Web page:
Grabbing the lead, however, appeared a step too far, with Will Bruin unable to shake off Felipe Baloy’s attention. The Dynamo responded in a typically North American fashion, inserting Brad Davis into midfield to exploit the space created by the forwards; the move paid off right before full-time, with Davis receiving a square pass from left-back Corey Ashe and quickly slotting it past Oswaldo Sanchez at the far post. Absolutely no one considers the tie solved away; but as the first non-Mexican team to prevent Santos from snatching an away goal since Montreal in 2009, Houston will be able to approach the second leg knowing that only a two-goal victory for Pedro Caixinha’s men would eliminate them.
Given that the two US-Mexico series in the bottom half of the knockout-round bracket finished with a win and a loss each, and that Xelaju failed to protect their already-slim chances of knocking off Monterrey, I decided to give the second honor to the only country whose representative managed to avoid defeat.
COUNTRY OF THE ROUND
According to Juan José Herrera of La Nación, “A ball in the crossbar quenched the hope of victory for an Herediano that was superior to the Galaxy…” (translation mine). With all due respect: I have no idea what game he watched. But it is to the florenses’ credit that in spite of everything that has happened in the past year (including three coaching changes and significant financial hardships), they managed to hold the reigning MLS champions off the scoresheet. The turf played its part, with Robbie Keane and co. needing the better part of the 90 minutes just to get used to the surface as through ball after through ball ended up over the goal line; otherwise, the Galaxy were only conceded one direct opportunity in front of goal that ended with Mike Magee slamming the crossbar. Assuming that the field also limited their capacity to play (and they did manage to threaten Carlo Cudicini’s goal on multiple occasions, wasted penalty aside), Herediano will head up to the Home Depot Center next week knowing that a tie with goals will be enough to send them through.
Of course, there are a trio of elephants in the room to address.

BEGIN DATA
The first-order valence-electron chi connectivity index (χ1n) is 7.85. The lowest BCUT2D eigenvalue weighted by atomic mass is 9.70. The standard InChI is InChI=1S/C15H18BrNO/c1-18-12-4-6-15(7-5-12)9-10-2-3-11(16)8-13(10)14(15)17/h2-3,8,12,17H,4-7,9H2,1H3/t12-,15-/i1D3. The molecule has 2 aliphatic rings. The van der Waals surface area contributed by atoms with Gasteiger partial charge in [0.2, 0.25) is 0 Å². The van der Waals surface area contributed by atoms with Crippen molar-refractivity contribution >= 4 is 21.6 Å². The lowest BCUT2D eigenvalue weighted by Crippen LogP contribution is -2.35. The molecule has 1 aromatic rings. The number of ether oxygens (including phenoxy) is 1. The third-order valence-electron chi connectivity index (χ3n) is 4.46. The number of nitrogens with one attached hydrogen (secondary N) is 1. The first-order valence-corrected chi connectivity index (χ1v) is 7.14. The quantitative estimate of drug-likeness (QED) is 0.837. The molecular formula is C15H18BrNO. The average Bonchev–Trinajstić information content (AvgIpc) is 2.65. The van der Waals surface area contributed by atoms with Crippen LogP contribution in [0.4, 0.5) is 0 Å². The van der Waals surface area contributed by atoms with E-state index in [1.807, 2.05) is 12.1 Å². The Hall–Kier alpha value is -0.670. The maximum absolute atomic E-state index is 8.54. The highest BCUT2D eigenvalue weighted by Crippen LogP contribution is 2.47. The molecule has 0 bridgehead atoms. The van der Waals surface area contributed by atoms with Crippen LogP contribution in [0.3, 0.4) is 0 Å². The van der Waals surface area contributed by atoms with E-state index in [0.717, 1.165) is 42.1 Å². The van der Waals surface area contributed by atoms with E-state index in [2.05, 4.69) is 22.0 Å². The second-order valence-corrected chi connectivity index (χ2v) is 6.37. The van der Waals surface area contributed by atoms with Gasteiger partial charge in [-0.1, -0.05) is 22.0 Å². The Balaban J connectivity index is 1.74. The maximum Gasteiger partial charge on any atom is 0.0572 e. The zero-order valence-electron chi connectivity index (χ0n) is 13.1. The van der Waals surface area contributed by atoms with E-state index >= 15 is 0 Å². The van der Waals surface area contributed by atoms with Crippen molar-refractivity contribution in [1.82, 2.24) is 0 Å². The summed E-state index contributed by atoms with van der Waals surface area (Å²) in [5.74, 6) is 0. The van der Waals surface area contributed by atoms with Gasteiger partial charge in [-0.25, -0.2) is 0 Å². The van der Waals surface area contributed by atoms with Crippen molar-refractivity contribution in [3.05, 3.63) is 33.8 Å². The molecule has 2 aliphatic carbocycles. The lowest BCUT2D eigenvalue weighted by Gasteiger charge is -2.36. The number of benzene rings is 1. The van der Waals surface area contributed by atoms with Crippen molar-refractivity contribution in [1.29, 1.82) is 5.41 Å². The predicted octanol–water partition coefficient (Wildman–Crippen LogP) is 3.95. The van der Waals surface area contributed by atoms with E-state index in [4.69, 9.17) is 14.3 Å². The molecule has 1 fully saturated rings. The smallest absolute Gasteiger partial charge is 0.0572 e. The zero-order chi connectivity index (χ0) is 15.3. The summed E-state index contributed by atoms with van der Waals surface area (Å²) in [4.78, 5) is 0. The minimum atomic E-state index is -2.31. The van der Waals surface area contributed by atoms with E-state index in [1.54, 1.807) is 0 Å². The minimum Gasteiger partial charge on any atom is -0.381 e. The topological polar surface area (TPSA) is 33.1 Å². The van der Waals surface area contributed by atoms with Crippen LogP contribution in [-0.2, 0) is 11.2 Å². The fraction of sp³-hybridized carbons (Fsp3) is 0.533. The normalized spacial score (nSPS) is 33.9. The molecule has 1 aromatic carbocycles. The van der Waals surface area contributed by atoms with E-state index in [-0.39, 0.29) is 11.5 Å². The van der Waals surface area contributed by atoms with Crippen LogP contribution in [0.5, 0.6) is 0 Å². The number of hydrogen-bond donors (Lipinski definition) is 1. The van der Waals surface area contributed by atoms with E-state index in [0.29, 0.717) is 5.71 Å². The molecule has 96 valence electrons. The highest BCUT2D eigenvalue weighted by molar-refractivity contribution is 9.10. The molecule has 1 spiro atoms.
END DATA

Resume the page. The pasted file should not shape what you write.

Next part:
GOAT OF THE ROUND
Courtney Campbell, Garnet Page and Kedlee Powell, referees,
Herediano vs. LA Galaxy
I know that the more volatile fans of both teams will disagree, but Campbell called a consistently loose game, opting to keep the cards in his pocket and only whistle a few of the constant kicks, trips and shoves that threatened to spark a brawl at any point – a staple of international football in our corner of the world, it must be said. He did fall horribly for Ismael Gomez’s dive in awarding the penalty kick; for moments like that, I would love to see referees participate in post-game press conferences (assuming that their physical safety can be guaranteed), in order to hear whether Sean Franklin’s hand on the back or the Herediano attacker’s legs crumbling as if he had suddenly been deprived of a bone structure conned Campbell into making the call.
His assistants, on the other hand…I would honestly be surprised if either of them could accurately explain the offside rule. On separate occasions, Robbie Keane, Mike Magee and Minor Diaz all saw legitimate runs called back for having received the ball behind the opposing defensive line, even though they were all at least two feet onside when their teammates played the ball. The mistake that most infuriated the Galaxy players, staff and fans prevented Mike Magee from opening the scoring on a 1-v-1 with the Herediano keeper in the second half; the worst, however, occurred in the first few minutes, as the flag went up for Magee trapping a ball headed back by a defender. To put it bluntly: Campbell’s assistants had no business officiating a Champions League game. If the veteran Jamaican is retained for the rest of the current tournament, here’s hoping that CONCACAF Director of Referee Administration Brian Hall requires him to find a more competent supporting crew.
UPDATE: I apologize in advance for temporarily suspending my CCL coverage this week. I will be focusing on preparation for the Comprehensive Exam in my graduate program, but regular entries will be back after the weekend.